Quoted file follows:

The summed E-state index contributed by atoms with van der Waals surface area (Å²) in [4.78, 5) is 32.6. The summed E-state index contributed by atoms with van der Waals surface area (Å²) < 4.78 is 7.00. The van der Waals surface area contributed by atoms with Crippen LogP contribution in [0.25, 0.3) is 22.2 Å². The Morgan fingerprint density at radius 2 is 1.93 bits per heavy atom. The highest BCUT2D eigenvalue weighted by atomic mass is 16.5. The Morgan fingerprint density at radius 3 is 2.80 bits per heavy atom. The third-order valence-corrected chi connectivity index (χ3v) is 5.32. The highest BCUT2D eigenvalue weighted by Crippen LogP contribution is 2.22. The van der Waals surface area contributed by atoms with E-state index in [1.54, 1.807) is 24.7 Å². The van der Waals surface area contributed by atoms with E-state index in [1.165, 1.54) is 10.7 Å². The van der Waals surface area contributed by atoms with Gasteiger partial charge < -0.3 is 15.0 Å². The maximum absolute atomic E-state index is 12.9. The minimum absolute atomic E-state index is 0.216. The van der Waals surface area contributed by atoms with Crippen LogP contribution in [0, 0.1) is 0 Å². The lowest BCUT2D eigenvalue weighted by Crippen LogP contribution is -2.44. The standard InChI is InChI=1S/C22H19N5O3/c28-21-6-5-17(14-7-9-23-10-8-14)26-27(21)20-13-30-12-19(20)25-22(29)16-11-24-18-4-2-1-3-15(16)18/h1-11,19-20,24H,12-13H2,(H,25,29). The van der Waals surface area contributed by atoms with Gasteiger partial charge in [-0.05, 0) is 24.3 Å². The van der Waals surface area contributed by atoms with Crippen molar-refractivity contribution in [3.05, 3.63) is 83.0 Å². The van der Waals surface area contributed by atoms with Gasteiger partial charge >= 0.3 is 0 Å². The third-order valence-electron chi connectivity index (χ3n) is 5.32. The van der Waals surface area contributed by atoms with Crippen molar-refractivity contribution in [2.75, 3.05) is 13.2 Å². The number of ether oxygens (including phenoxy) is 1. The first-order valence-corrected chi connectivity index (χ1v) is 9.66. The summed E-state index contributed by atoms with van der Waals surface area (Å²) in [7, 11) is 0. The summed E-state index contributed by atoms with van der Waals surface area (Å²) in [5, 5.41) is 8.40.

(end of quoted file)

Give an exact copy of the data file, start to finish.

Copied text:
The summed E-state index contributed by atoms with van der Waals surface area (Å²) in [4.78, 5) is 32.6. The summed E-state index contributed by atoms with van der Waals surface area (Å²) < 4.78 is 7.00. The van der Waals surface area contributed by atoms with Crippen LogP contribution in [0.25, 0.3) is 22.2 Å². The Morgan fingerprint density at radius 2 is 1.93 bits per heavy atom. The highest BCUT2D eigenvalue weighted by atomic mass is 16.5. The Morgan fingerprint density at radius 3 is 2.80 bits per heavy atom. The third-order valence-corrected chi connectivity index (χ3v) is 5.32. The highest BCUT2D eigenvalue weighted by Crippen LogP contribution is 2.22. The van der Waals surface area contributed by atoms with E-state index in [1.54, 1.807) is 24.7 Å². The van der Waals surface area contributed by atoms with E-state index in [1.165, 1.54) is 10.7 Å². The van der Waals surface area contributed by atoms with Gasteiger partial charge < -0.3 is 15.0 Å². The maximum absolute atomic E-state index is 12.9. The minimum absolute atomic E-state index is 0.216. The van der Waals surface area contributed by atoms with Crippen LogP contribution in [0, 0.1) is 0 Å². The lowest BCUT2D eigenvalue weighted by Crippen LogP contribution is -2.44. The standard InChI is InChI=1S/C22H19N5O3/c28-21-6-5-17(14-7-9-23-10-8-14)26-27(21)20-13-30-12-19(20)25-22(29)16-11-24-18-4-2-1-3-15(16)18/h1-11,19-20,24H,12-13H2,(H,25,29). The van der Waals surface area contributed by atoms with Gasteiger partial charge in [-0.05, 0) is 24.3 Å². The van der Waals surface area contributed by atoms with Crippen molar-refractivity contribution in [3.05, 3.63) is 83.0 Å². The van der Waals surface area contributed by atoms with Gasteiger partial charge >= 0.3 is 0 Å². The third-order valence-electron chi connectivity index (χ3n) is 5.32. The van der Waals surface area contributed by atoms with Crippen molar-refractivity contribution in [2.75, 3.05) is 13.2 Å². The number of ether oxygens (including phenoxy) is 1. The first-order valence-corrected chi connectivity index (χ1v) is 9.66. The summed E-state index contributed by atoms with van der Waals surface area (Å²) in [7, 11) is 0. The summed E-state index contributed by atoms with van der Waals surface area (Å²) in [5, 5.41) is 8.40.